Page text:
Well known for its ancient prehistoric geology, the cliffs at Cudmore Grove Country Park provide superb sightings of gravels laid down by the Thames-Medway river during a glacial period 300,000 years ago. Organic sediments at beach level sometimes yield fossils, including fossil wood and mammal bones, most probably from an interglacial period. Also exposed on the foreshore are deposits from a more recent interglacial period, the Ipswichian interglacial (120,000 years old). Cudmore Grove is also known as the 'hippo site' due to the presence of hippopotamus bones.


The island of Mersea has been inhabited since pre-Roman times. It was used as a holiday destination in Roman Britain for occupants of Camulodunum (Colchester).Fishing has been a key industry on the island since then,particularly oysters,and along with tourism makes up a significant part of the island's economy. The Church of St Edmund in East Mersea dates from around the 12th or 13th centuries.

17th Century Blockhouse

Walks along the sea wall pass the remains of a 17th century blockhouse.

In the English Civil War, the Parliamentary Army built a blockhouse at East Mersea in 1648, with the aim of blockading the RiverColne during the Siege of Colchester. Some ruins of this blockhouse remain and are known as the Block House Stone which is legally protected by English Heritage as a scheduled monument.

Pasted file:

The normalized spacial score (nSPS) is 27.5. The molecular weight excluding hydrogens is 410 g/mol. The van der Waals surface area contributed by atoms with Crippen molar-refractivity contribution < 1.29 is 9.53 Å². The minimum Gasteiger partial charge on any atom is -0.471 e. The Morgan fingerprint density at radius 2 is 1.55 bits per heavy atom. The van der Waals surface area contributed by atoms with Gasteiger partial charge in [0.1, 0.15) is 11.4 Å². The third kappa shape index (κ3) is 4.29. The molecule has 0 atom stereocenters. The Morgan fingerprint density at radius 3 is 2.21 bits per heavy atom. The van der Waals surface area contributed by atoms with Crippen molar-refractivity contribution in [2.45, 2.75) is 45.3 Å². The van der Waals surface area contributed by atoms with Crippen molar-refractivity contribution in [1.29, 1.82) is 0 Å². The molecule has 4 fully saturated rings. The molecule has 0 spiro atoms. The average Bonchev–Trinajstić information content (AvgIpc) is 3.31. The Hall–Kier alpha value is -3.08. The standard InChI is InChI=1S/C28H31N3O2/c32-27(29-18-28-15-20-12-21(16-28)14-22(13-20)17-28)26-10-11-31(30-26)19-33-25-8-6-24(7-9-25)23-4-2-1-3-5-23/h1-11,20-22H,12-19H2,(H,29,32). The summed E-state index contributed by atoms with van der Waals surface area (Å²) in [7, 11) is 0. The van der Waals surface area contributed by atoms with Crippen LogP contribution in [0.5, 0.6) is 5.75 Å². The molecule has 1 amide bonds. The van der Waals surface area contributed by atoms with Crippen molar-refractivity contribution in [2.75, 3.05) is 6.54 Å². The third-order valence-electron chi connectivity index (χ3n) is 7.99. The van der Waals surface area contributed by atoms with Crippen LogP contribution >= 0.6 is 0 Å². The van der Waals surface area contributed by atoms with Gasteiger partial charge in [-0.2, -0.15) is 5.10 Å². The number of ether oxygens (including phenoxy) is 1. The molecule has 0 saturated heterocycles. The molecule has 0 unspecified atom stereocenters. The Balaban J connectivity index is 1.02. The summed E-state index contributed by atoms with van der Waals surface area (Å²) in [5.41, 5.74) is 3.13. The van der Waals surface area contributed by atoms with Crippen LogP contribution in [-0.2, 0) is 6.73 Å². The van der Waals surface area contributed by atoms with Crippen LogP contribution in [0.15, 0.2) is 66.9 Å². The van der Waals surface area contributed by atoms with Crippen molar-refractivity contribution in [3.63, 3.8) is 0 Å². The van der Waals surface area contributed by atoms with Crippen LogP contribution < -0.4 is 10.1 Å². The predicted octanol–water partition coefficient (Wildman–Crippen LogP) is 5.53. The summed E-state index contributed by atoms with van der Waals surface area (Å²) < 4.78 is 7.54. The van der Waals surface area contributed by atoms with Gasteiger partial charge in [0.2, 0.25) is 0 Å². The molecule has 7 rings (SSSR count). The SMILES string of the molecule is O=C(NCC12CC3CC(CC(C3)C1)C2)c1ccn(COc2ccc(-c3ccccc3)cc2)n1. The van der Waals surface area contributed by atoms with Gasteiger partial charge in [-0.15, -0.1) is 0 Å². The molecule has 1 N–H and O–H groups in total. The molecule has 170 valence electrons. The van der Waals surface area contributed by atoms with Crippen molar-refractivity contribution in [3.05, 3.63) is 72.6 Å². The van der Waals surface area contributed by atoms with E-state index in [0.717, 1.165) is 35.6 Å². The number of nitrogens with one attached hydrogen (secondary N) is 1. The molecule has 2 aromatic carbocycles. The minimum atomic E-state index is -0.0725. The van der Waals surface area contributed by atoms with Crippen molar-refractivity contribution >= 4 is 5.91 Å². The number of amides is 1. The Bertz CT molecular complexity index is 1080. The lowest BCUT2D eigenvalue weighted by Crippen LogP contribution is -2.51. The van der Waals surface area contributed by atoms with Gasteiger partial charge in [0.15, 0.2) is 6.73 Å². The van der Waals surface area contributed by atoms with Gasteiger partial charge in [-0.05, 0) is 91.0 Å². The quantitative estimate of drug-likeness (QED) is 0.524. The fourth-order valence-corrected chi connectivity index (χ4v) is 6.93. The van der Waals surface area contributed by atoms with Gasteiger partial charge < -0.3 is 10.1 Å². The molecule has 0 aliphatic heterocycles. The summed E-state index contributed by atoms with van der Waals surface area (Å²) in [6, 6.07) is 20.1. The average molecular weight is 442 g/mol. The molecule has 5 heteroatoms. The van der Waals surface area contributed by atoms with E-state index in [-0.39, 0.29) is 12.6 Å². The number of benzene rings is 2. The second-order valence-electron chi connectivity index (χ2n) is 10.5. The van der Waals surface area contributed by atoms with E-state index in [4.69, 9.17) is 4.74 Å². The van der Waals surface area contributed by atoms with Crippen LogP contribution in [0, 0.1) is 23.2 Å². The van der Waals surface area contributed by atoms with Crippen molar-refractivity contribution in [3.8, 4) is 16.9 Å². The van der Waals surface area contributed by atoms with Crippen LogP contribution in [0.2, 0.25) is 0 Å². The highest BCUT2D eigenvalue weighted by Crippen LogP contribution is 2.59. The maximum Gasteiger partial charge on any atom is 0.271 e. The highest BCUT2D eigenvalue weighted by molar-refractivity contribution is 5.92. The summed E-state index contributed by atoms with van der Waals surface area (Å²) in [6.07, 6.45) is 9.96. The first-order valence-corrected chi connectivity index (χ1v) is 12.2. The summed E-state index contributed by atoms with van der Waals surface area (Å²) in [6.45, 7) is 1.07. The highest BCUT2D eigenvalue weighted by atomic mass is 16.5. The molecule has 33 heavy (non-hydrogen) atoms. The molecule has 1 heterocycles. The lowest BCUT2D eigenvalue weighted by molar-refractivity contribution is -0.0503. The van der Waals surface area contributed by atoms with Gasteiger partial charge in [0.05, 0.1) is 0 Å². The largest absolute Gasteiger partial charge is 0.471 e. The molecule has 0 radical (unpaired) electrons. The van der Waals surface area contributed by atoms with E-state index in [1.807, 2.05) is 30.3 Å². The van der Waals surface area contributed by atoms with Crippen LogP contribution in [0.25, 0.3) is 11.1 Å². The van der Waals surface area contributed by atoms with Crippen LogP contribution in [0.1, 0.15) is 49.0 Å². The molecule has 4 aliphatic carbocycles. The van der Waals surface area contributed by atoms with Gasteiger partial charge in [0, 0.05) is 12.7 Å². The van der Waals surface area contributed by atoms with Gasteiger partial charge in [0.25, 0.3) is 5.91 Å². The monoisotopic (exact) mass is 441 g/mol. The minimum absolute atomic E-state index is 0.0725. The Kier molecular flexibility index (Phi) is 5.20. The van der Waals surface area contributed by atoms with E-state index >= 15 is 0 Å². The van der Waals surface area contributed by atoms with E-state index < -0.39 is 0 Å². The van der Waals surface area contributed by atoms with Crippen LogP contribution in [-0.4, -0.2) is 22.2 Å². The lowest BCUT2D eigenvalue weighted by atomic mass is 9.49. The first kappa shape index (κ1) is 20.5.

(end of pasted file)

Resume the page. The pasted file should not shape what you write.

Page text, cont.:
Fishing grew in importance on the island during this time, with numerous fish weirs being installed. During the 16th and 17th centuries, Dutch and French settlers arrived on the island. Some locals supplemented their income from the oyster trade by smuggling,which remained popular until the mid-19th century.


At the outbreak of World War II, the island became part of the front line for invasion and was heavily fortified. Along with other coastal resorts, the island drew in evacuees from London, though as the war progressed, these were moved to safer settlements further inland.2000 troops were stationed on the island to guard against invasion

Part of a golf course between the wars, Cudmore Grove became a defence site during WWII. Visitors can follow the WWII heritage trail to learn more about the wartime structures visible in the park, which include several pillboxes and gun emplacements.

After WWII, the land was farmed until purchased by Essex County Council in 1974 as a site for recreation, and historic and conservation importance.



Cudmore Grove is a flat site with easy walking and some paths accessible for wheelchair users. Several miles of walking paths circle and cross the site, including the Sea Wall walk, crossing the grasslands and along the sides of the grazing marshes.

Wildlife and Bird Watching

Cudmore Grove Country Park provides an excellent place for bird watching, particularly in the winter season.

A wildlife hide overlooks the pond where you can often see wildfowl, foxes and rabbits. The low-lying grazing meadow is managed as a Site of Special Scientific Interest (SSSI) nature reserve attracting wading birds and ducks throughout the year.

Winter is the best season for birdwatching with sea-duck and grebes in the Colne estuary, up to 15 types of wader on the rich mudflats and maybe a glimpse of a hunting bird of prey like a peregrine or marsh harrier. On the grazing fields in winter, lots of wigeon and teal can be seen as well as large flocks of brent geese, while in the summer lapwings and avocet often breed.